It may look like an otherworldly phenomenon from an alien planet, but a lagoon in Argentina that has turned bright pink is the result of very human activities.
The body of water in Argentina's Southern Patagonia region turned pink last week, in a striking but worrying development that experts and activists are blaming on pollution. The discolouration of the water is believed to be caused by the chemicals used by nearby factories to preserve prawns and seafood for export.
Sodium sulphite is an antibacterial compound commonly used in fish factories. By law, it should be treated before being dumped, but it is being blamed for contaminating the Chubut River that feeds the Corfo lagoon and other water sources in the region.
"Those who should be in control are the ones who authorise the poisoning of people," said environmental activist Pablo Lada.
The lagoon, which is not used for recreation, receives run-off from the Trelew industrial park and has changed colour before. Residents of the area have long complained of unpleasant smells and other environmental issues around the river and lagoon.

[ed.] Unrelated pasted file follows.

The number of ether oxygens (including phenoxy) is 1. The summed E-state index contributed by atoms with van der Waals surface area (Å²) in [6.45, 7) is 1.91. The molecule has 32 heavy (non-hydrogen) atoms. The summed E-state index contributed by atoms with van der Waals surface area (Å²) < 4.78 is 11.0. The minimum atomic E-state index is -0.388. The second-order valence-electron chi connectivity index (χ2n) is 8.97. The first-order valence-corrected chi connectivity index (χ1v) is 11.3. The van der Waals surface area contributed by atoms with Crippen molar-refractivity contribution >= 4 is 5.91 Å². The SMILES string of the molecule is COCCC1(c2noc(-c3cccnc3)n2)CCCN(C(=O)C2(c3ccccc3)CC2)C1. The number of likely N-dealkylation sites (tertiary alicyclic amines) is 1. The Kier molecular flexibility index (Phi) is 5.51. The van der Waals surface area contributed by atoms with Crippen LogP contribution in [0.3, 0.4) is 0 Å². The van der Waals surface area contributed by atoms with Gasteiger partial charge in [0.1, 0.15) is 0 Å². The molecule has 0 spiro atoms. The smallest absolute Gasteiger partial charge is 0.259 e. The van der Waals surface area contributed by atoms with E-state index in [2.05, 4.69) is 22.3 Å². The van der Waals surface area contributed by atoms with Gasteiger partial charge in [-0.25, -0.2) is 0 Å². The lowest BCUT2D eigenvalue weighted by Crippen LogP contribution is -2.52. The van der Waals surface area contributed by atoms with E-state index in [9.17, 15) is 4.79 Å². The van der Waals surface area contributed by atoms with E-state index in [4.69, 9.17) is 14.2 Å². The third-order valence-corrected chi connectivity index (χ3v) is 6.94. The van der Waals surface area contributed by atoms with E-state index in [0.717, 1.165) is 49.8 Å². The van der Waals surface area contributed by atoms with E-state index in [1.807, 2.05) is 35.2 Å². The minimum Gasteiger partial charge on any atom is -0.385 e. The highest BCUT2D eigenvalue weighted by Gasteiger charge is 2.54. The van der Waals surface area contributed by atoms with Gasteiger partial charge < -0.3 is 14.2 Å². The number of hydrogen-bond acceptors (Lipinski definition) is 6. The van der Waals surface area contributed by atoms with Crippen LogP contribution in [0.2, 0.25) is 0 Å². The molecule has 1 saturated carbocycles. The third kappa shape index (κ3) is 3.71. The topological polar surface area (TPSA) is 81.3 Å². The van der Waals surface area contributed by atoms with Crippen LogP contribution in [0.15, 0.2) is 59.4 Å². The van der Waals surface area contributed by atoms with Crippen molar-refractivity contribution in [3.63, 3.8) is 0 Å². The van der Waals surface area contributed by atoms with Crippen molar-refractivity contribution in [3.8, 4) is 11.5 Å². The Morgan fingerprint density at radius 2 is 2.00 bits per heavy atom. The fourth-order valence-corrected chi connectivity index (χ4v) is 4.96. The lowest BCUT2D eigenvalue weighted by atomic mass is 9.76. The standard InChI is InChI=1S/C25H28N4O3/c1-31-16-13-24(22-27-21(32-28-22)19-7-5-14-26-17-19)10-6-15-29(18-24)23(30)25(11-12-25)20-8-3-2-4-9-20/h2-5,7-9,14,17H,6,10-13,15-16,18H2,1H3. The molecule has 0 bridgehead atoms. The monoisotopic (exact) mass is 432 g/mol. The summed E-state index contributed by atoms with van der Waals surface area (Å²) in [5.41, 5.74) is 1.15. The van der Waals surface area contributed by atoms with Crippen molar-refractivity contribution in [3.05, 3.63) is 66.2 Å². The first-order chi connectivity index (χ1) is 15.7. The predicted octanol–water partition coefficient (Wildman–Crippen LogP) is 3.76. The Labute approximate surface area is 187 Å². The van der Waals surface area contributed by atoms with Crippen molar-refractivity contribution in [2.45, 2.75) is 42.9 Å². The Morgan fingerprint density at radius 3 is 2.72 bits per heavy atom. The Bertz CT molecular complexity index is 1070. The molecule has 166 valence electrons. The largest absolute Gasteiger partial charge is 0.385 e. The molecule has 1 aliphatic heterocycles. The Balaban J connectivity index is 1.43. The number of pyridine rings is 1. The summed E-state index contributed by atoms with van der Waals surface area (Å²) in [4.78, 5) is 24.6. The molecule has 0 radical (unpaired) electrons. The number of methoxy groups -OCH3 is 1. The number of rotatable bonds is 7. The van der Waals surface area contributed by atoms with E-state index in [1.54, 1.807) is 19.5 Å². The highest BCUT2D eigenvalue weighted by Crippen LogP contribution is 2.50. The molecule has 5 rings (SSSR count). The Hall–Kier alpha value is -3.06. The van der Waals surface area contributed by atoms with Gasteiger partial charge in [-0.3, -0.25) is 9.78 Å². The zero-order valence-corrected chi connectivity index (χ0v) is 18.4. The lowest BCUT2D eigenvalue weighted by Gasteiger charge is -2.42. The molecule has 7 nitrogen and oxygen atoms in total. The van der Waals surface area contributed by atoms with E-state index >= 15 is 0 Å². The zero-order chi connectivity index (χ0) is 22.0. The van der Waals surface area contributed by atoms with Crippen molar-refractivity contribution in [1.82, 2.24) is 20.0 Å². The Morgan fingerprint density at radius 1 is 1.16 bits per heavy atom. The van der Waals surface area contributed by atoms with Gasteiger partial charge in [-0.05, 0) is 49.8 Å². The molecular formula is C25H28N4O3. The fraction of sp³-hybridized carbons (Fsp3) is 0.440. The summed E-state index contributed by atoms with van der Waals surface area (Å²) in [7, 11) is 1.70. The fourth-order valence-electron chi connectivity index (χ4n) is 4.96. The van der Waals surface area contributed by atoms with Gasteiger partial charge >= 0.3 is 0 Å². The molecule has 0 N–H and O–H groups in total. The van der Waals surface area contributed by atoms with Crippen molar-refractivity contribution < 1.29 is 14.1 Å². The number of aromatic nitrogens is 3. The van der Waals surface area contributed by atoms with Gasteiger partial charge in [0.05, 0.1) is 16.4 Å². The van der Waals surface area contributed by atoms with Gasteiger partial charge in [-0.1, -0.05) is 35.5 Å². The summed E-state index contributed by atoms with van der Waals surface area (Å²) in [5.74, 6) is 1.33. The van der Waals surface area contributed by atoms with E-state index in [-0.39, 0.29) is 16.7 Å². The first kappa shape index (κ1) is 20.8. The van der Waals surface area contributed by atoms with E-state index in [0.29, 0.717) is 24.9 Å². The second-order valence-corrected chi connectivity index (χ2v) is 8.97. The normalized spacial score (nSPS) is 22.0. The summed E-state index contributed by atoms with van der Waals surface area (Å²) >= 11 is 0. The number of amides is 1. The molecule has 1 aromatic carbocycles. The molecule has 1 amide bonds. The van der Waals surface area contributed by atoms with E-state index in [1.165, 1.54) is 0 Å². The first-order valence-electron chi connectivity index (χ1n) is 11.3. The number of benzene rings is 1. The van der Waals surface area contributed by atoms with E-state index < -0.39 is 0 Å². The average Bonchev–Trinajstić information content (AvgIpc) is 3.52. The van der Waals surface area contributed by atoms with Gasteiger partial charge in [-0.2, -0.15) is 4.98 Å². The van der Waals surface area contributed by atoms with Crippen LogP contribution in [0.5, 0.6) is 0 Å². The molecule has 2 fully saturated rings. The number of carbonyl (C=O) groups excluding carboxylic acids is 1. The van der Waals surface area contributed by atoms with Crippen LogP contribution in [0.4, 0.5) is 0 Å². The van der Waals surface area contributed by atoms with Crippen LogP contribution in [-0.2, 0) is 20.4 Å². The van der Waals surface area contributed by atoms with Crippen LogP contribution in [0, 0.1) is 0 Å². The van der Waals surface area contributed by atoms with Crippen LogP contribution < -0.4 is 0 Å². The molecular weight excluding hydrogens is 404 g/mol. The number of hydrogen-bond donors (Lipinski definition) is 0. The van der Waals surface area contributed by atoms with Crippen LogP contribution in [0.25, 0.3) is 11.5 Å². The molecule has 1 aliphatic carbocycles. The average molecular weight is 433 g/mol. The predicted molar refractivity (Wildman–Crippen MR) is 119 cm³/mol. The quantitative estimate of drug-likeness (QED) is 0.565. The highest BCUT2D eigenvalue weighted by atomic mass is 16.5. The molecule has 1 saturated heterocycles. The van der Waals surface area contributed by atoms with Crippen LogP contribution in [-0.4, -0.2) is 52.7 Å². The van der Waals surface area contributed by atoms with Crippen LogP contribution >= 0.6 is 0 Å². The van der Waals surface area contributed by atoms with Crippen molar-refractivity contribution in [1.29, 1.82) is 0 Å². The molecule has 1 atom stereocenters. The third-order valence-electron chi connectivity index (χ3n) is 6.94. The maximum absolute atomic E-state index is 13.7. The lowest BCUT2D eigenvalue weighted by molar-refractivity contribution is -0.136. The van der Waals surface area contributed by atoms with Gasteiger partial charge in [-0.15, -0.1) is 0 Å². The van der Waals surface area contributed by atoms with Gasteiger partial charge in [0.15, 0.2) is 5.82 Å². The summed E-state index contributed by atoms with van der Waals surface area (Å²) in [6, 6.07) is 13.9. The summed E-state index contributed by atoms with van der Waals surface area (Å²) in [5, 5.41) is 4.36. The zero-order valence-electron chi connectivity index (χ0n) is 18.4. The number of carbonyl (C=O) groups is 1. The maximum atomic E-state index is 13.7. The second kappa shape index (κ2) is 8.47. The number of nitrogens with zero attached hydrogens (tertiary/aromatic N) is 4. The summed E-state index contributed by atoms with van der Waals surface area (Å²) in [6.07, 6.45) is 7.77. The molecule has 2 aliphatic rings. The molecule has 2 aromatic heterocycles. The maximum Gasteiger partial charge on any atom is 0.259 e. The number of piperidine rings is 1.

In recent weeks, residents of Rawson, in neighbouring Trelew, blocked roads used by lorries carrying processed fish waste through their streets to treatment plants on the city's outskirts. "The reddish colour does not cause damage and will disappear in a few days," environmental control chief for Chubut province, Juan Micheloud, said last week.
Sebastian de la Vallina, planning secretary for the city of Trelew disagreed. "It is not possible to minimise something so serious."